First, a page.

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Opioids are a class of drugs that include both natural and synthetic substances. The natural opioids (referred to as opiates) include opium and morphine. Heroin, the most abused opioid, is synthesized from opium. Other synthetics (only made in laboratories) and commonly prescribed for pain, such as cough suppressants, or as anti-diarrhea agents, include codeine, oxycodone (OxyContin), meperidine (Demerol), fentanyl (Sublimaze), hydromorphone (Dilaudid), methadone, and propoxyphene (Darvon). Heroin is usually injected, either intravenously (into a vein) or subcutaneously (under the skin), but can be smoked or used intranasally (i.e., "snorted"). Other opioids are either injected or taken orally.
The manual that is used by mental health professionals to diagnose mental disorders is the Diagnostic and Statistical Manual of Mental Disorders. The latest edition of this manual was published in 2000, and is also known as the DSM-IV-TR. DSM-IV-TRlists opioid dependence and opioid abuse as substance use disorders. In addition, the opioid-induced disorders of opioid intoxication and opioid withdrawal are listed in the substancerelated disorders section as well.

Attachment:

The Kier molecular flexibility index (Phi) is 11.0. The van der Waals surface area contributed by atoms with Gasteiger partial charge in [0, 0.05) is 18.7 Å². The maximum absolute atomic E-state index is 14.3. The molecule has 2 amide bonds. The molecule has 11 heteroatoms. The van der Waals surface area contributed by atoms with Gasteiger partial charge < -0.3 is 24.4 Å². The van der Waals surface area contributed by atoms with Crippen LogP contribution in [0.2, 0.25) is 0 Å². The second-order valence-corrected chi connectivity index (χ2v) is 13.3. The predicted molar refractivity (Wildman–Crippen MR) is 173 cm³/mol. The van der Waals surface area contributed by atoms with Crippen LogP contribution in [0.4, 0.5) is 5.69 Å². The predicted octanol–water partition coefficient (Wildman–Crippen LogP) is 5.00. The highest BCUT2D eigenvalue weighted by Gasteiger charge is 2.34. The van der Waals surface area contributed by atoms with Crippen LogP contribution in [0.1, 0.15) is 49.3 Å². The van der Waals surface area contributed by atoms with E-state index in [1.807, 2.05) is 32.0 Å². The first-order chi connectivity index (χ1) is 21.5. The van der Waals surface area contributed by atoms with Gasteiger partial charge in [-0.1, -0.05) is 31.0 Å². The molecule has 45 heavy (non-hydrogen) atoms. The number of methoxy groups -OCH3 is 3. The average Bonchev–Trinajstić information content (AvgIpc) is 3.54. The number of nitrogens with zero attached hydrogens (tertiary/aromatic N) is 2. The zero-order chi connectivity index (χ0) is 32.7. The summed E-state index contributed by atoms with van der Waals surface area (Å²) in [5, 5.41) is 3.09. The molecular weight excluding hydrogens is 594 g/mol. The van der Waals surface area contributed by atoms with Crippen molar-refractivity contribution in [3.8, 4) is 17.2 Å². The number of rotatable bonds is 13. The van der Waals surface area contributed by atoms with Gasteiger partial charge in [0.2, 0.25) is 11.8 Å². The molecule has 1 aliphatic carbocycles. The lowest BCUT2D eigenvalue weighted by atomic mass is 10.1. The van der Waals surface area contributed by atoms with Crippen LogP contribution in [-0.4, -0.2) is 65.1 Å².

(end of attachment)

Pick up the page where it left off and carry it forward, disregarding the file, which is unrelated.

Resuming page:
Recovering from opioid dependence is a long, difficult process. Typically, multiple treatment attempts are required. Relapsing, or returning to opioids, is not uncommon even after many years of abstinence. Brief periods of abstinence are common.
Inpatient detoxification from opioids alone, without additional treatment, does not appear to have any effect on opioid use. However, other treatments have been shown to reduce opioid use, decrease illegal activity, decrease rates of HIV-infection, reduce rates of death, and increase rates of employment. Benefits are greatest for those who remain in treatment longer and participate in many different types of treatment (individual and group counseling in addition to methadone maintenance, for example).
Very little is known about the course of opioid abuse.
Author Info: Jennifer Hahn Ph.D., The Gale Group Inc., Gale, Detroit, Gale Encyclopedia of Mental Disorders, 2003This feature is for informational purposes only and should not be used to replace the care and information received from your healthcare provider. Please consult a healthcare professional with any health concerns you may have.
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